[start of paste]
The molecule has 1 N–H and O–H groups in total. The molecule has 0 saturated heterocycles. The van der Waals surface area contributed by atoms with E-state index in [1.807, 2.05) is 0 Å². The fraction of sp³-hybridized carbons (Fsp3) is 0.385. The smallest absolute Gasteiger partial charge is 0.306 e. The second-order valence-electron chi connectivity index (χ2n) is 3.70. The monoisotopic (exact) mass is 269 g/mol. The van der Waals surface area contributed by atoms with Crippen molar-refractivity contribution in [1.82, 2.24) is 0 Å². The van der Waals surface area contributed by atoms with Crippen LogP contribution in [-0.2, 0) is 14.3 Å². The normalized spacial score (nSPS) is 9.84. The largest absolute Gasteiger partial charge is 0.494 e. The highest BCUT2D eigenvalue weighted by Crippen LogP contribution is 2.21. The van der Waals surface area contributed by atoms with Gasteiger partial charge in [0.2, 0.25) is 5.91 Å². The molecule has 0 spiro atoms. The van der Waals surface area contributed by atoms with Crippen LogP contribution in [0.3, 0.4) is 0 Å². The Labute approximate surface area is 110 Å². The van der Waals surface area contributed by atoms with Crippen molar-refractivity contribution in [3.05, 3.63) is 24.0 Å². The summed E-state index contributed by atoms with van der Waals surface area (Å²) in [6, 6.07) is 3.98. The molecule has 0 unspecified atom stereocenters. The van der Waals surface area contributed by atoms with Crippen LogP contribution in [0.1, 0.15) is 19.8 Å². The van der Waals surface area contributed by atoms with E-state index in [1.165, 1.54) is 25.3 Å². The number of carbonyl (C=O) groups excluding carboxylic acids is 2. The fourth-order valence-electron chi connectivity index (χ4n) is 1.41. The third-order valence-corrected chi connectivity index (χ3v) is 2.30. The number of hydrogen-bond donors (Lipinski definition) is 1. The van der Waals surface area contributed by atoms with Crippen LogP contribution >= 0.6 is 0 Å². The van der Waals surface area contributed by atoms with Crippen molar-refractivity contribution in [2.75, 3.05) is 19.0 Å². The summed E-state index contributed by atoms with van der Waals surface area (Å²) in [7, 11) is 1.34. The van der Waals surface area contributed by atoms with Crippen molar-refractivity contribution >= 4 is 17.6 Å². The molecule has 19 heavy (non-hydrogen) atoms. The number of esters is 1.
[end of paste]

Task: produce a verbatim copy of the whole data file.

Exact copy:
The molecule has 1 N–H and O–H groups in total. The molecule has 0 saturated heterocycles. The van der Waals surface area contributed by atoms with E-state index in [1.807, 2.05) is 0 Å². The fraction of sp³-hybridized carbons (Fsp3) is 0.385. The smallest absolute Gasteiger partial charge is 0.306 e. The second-order valence-electron chi connectivity index (χ2n) is 3.70. The monoisotopic (exact) mass is 269 g/mol. The van der Waals surface area contributed by atoms with Crippen molar-refractivity contribution in [1.82, 2.24) is 0 Å². The van der Waals surface area contributed by atoms with Crippen LogP contribution in [-0.2, 0) is 14.3 Å². The normalized spacial score (nSPS) is 9.84. The largest absolute Gasteiger partial charge is 0.494 e. The highest BCUT2D eigenvalue weighted by Crippen LogP contribution is 2.21. The van der Waals surface area contributed by atoms with Gasteiger partial charge in [0.2, 0.25) is 5.91 Å². The molecule has 0 spiro atoms. The van der Waals surface area contributed by atoms with Crippen LogP contribution in [0.3, 0.4) is 0 Å². The Labute approximate surface area is 110 Å². The van der Waals surface area contributed by atoms with Crippen molar-refractivity contribution in [3.05, 3.63) is 24.0 Å². The summed E-state index contributed by atoms with van der Waals surface area (Å²) in [6, 6.07) is 3.98. The molecule has 0 unspecified atom stereocenters. The van der Waals surface area contributed by atoms with Crippen LogP contribution in [0.1, 0.15) is 19.8 Å². The van der Waals surface area contributed by atoms with E-state index in [1.165, 1.54) is 25.3 Å². The number of carbonyl (C=O) groups excluding carboxylic acids is 2. The fourth-order valence-electron chi connectivity index (χ4n) is 1.41. The third-order valence-corrected chi connectivity index (χ3v) is 2.30. The number of hydrogen-bond donors (Lipinski definition) is 1. The van der Waals surface area contributed by atoms with Crippen LogP contribution >= 0.6 is 0 Å². The van der Waals surface area contributed by atoms with Crippen molar-refractivity contribution in [2.75, 3.05) is 19.0 Å². The summed E-state index contributed by atoms with van der Waals surface area (Å²) in [7, 11) is 1.34. The van der Waals surface area contributed by atoms with Crippen molar-refractivity contribution >= 4 is 17.6 Å². The molecule has 19 heavy (non-hydrogen) atoms. The number of esters is 1.